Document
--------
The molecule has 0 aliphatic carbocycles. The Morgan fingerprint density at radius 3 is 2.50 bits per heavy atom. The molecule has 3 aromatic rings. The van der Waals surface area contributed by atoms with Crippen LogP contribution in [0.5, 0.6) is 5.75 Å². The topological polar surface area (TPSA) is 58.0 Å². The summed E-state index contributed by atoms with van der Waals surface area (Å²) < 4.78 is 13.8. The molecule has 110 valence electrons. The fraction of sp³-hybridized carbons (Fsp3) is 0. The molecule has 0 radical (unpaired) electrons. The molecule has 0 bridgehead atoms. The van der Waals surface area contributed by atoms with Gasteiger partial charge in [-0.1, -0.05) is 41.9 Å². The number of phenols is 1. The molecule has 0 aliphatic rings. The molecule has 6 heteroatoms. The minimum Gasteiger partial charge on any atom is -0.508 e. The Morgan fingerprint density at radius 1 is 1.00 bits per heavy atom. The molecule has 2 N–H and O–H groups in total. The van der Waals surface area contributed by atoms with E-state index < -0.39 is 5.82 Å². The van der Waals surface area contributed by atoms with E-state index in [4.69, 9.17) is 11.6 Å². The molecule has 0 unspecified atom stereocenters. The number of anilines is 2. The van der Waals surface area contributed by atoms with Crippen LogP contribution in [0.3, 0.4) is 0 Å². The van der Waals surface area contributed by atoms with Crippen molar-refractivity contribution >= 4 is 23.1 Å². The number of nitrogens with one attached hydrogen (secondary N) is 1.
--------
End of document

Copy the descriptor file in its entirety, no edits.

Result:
The molecule has 0 aliphatic carbocycles. The Morgan fingerprint density at radius 3 is 2.50 bits per heavy atom. The molecule has 3 aromatic rings. The van der Waals surface area contributed by atoms with Crippen LogP contribution in [0.5, 0.6) is 5.75 Å². The topological polar surface area (TPSA) is 58.0 Å². The summed E-state index contributed by atoms with van der Waals surface area (Å²) < 4.78 is 13.8. The molecule has 110 valence electrons. The fraction of sp³-hybridized carbons (Fsp3) is 0. The molecule has 0 radical (unpaired) electrons. The molecule has 0 bridgehead atoms. The van der Waals surface area contributed by atoms with Gasteiger partial charge in [-0.1, -0.05) is 41.9 Å². The number of phenols is 1. The molecule has 0 aliphatic rings. The molecule has 6 heteroatoms. The minimum Gasteiger partial charge on any atom is -0.508 e. The Morgan fingerprint density at radius 1 is 1.00 bits per heavy atom. The molecule has 2 N–H and O–H groups in total. The van der Waals surface area contributed by atoms with E-state index < -0.39 is 5.82 Å². The van der Waals surface area contributed by atoms with E-state index in [4.69, 9.17) is 11.6 Å². The molecule has 0 unspecified atom stereocenters. The number of anilines is 2. The van der Waals surface area contributed by atoms with Crippen LogP contribution in [0.3, 0.4) is 0 Å². The van der Waals surface area contributed by atoms with Crippen molar-refractivity contribution >= 4 is 23.1 Å². The number of nitrogens with one attached hydrogen (secondary N) is 1.